·         assist in the identification, assessment and monitoring of places of heritage value in its care

·         prepare and maintain a register of its places of heritage value

·         protect the heritage value of places when they are sold or leased

·         provide this heritage strategy, and any subsequent major updates, to the relevant minister.

 

The strategy derives from the AMSA Corporate Plan and achievements are reported through the AMSA Annual Report. The 2021-2022 AMSA Annual Report can be found online.P38FP38F[26]

 

Navigation Act 2012 (Cth)

Part 5 of the Act outlines AMSA’s power to establish, maintain and inspect marine aids to navigation (such as Cape Sorell Lighthouse).

(1)  AMSA may:

(a)  establish and maintain aids to navigation; and

(b)  add to, alter or remove any aid to navigation that is owned or controlled by AMSA; and

 

(c)  vary the character of any aid to navigation that is owned or controlled by AMSA.

 

(2)  AMSA, or person authorised in writing by AMSA may, at any reasonable time of the day or night:

(a)  inspect any aid to navigation or any lamp or light which, in the opinion of AMSA or the authorised person, may affect the safety or convenience of navigation, whether the aid to navigation of the lamp or light is the property of:

(i)            a state or territory; or

(ii)           an agency of a state or territory; or

(iii)          any other person; and

 

(b)  enter any property, whether public or private, for the purposes of an inspection under paragraph (a); and

 

(c)  transport, or cause to be transported, any good through any property, whether public or private, for any purpose in connection with:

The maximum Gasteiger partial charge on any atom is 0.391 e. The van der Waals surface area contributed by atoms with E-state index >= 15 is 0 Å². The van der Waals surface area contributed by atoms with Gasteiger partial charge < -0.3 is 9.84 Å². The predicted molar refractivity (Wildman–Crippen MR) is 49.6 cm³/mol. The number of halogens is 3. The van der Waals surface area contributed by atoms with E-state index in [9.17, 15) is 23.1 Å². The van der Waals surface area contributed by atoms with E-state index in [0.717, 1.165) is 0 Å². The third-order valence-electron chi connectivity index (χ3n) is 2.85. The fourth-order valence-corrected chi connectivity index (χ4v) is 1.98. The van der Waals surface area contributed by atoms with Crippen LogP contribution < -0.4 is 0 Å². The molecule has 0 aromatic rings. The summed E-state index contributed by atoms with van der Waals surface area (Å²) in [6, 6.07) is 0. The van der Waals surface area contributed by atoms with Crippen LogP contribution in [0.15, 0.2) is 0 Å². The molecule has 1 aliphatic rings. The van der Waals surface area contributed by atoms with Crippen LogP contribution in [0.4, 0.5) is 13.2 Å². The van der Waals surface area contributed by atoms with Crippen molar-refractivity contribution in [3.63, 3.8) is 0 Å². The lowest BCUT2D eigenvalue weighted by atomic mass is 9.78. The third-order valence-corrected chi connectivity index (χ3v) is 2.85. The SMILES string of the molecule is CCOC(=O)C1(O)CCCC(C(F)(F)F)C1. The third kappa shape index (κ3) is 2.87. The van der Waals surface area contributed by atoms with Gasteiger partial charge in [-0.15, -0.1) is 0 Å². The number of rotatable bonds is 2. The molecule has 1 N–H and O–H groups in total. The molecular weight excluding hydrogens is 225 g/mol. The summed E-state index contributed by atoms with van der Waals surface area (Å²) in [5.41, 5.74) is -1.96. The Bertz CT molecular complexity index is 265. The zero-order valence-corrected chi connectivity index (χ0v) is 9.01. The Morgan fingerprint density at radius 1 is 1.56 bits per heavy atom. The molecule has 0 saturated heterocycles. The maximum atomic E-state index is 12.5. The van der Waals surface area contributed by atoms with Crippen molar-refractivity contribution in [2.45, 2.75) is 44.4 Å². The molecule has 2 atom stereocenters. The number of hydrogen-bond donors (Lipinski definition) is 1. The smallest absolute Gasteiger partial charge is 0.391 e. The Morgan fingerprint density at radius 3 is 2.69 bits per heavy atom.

(i)            the maintenance of an aid to navigation that is owned or controlled by AMSA; or

(ii)           the establishment of any aid to navigation by AMSA.

 

Australian Heritage Council Act 2003 (Cth)

This Act establishes the Australian Heritage Council, whose functions are:

·         to make assessments under Division 1A and 3A of Part 15 of the EPBC Act 1999

 

·         to advise the Minister on conserving and protecting places included, or being considered for inclusion, in the National Heritage List or Commonwealth Heritage List

 

·         to nominate places for inclusion in the National Heritage List or Commonwealth Heritage List

 

·         to promote the identification, assessment, conservation and monitoring of heritage

 

·         to keep the Register of the National Estate

 

·         to organise and engage in research and investigations necessary for the performance of its functions

 

·         to provide advice directly to any person or body or agency either if its own initiative of at the request of the Minister, and

 

·         to make reports as outlined in the Act.

 

TAS Historic Cultural Heritage Act 1995 (Tas)

This Act establishes the Tasmanian Heritage Council.

 

Seven general functions and powers of the Heritage Council

(1)        The functions of the Heritage council are:

 

(a)  to advise the Minister on matters relating to Tasmania's historic cultural heritage and the measures necessary to conserve that heritage for the benefit of the present community and future generations

 

(b)  to work within the planning system to achieve the proper protection of Tasmania's historic cultural heritage

 

(c)  to co-operate and collaborate with Federal, State and local authorities in the conservation of places of historic cultural heritage significance

 

(d)  to encourage and assist in the proper management of places of historic cultural heritage significance